Kurt Vonnegut once wrote a novel, Sirens of Titan, where a stranded Tralfamadorian explorer has humans build the Great Wall of China, the Kremlin, and Stonehenge to be messages to his superiors of the need of a spare part for his ship. In the Chariots of the Gods?, Erich von Daniken postulates that the Nazca Lines in Peru were designed as a means for “ancient astronauts” to come back to Earth. But did you know, in the real world, there are signs on the landscape to actually assist travelers?
In the years after World War I, the United States Postal Service utilized surplus war planes to initiate Air Mail Service across the country. Most of those pilots were Army flyers who, still in love with the new flying contraption, were looking for work after they came home. It was a perfect fit between the flyers and the Post Office.
|1924 Airmail Route|
In 1923, the Federal Government passed legislation to fund a system of way-finding signs for these pilots as they flew over the relatively empty spaces between cities, especially in the Southwest. The next year, funding was allocated for this project. In its most basic terms, large, 70-foot, concrete arrows would be built along established air routes.
These arrows were painted bright yellow and spaced about ten miles apart. Next to each arrow, the government constructed a tower with a rotating light so the arrows could be seen at night, when most of the flying was undertaken. There also was a caretakers house built at each site so they could maintain the arrow, the tower and the light.
The usage of these lights and arrows was not very long lasting. With the advent of radio, the way-finding system was considered obsolete. By World War II, they were shut down, and the towers razed and donated as scrap metal for the war effort. However, the concrete arrows remained. They’ve lost their paint. They’ve crumbled away. They’ve been built over by urban sprawl. Still, there are some out there, in the middle of fields, or in the middle of the desert.
For more information on the concrete arrows, follow this link: http://sometimes-interesting.com/2013/12/04/concrete-arrows-and-the-u-s-airmail-beacon-system/
Closer to home, there is a wayfinding marker right here in Lockport. Located at Outwater Park in the northwest corner of the City, a series of bushes have been planted and trimmed to denote the name of the city, its latitude and longitude, and possibly an approach angle number. Situated right next to the water tower (which I’d like to see painted as R2-D2), this group of bushes seems nondescript from the ground. Once viewed from the air, their message is revealed.
From south to north, a hedge writes out “Lockport.” To the east of the name of the city, there is what looks like a fraction. The top number, 43.9, is the latitude. The bottom number, the longitude, is shown today as 78.2. Directly south of his fraction is a circle with a “4” to the south of it. I am not exactly sure what this denotes.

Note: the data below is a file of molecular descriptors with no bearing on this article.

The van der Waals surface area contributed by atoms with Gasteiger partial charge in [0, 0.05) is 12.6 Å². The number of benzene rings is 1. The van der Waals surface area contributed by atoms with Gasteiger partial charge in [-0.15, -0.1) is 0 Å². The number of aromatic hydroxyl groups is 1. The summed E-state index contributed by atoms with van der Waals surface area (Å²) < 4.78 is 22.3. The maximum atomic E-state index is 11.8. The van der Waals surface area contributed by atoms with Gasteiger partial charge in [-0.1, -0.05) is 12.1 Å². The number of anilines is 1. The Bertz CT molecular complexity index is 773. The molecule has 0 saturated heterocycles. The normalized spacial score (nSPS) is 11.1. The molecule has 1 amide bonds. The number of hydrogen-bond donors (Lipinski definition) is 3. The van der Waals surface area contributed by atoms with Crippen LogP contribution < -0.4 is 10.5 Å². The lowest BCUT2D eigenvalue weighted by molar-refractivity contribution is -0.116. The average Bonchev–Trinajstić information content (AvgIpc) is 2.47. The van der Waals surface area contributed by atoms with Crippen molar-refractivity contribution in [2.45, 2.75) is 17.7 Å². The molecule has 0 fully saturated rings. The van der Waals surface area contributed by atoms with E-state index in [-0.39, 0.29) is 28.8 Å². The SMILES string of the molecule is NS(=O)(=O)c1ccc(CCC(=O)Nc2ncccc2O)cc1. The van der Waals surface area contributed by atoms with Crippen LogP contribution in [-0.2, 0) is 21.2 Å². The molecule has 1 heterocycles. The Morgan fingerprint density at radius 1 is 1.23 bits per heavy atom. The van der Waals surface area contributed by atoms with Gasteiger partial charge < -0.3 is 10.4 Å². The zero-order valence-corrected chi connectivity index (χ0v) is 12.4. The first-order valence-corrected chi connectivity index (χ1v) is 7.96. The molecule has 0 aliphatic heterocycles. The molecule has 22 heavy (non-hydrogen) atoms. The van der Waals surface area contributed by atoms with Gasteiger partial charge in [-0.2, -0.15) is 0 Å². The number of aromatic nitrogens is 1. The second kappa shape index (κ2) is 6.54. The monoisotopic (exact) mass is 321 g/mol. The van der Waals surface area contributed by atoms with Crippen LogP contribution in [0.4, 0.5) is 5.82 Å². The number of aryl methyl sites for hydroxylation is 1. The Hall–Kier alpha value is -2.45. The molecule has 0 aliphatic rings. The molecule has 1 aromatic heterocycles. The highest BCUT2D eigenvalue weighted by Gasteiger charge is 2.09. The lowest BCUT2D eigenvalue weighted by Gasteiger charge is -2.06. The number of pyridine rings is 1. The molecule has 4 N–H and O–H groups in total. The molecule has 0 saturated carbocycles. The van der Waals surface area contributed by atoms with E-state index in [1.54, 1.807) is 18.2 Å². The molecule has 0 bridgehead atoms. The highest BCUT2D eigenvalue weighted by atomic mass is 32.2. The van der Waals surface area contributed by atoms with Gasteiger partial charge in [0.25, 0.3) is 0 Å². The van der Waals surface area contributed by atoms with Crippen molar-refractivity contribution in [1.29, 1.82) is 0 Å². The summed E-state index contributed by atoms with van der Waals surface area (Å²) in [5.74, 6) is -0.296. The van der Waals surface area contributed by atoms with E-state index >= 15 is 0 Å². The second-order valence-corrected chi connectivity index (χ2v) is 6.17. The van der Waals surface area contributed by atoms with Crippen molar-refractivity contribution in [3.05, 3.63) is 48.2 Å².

There are a couple issues with the numbers shown. Part of it has to do with better mapping practices since the bushes were planted, and part of it has to do with dying parts of the bushes. If you were to go to the coordinates as grown today, you’d find yourself just northwest of Shu in Kazakhstan. A minus sign from the longitudinal number is missing. Still, that doesn’t bring you to Lockport. You’d end up in Lake Ontario just south of Port Hope.
When I look back through historic aerials on historicaerials.com, the 1958 coordinates are listed as 43.9, 78.42. The minus sign is still missing, but we’re getting just a bit farther west. Now we’re still in Lake Ontario, south of Port Granby. The actual latitude and longitude numbers for Outwater Park are, 43.179748, -78.700875, or thereabouts. Also, in the 1958 version of the bushes, the circle has an arrow pointing south east away from it with a number “2” at the end.
By 1963, the arrow is gone, as well as the “2.” In its place is a “5” which is located directly east of the first “O” in Lockport, and southwest of the circle. The 1995 aerial shows the “5” has disappeared and a “4” has taken over. It is located to the southwest of the circle. At some point in the last several years, the “4” in the longitude has disappeared, likely cut down when the bush died.
I find it interesting that the minus sign is missing by 1958. So, when were the bushes planted, and by whom? I’m sure there are some old pilots around the area who could explain in full detail. Does the City still maintain these bushes, or will their message slowly be lost at the bushes grow out? It is a fascinating notion of pilots utilizing bushes in a public park.
How many other way-finding signs are there across the country for early pilots? I’m sure there are plenty of lost treasures lurking in the bushes, beneath fields, or slipping under the shifting sands of the desert.
Craig Bacon hates flying, but is willing to take a trip on a plane or a helicopter to check out the bushes at Outwater Park from the air. Hint...hint.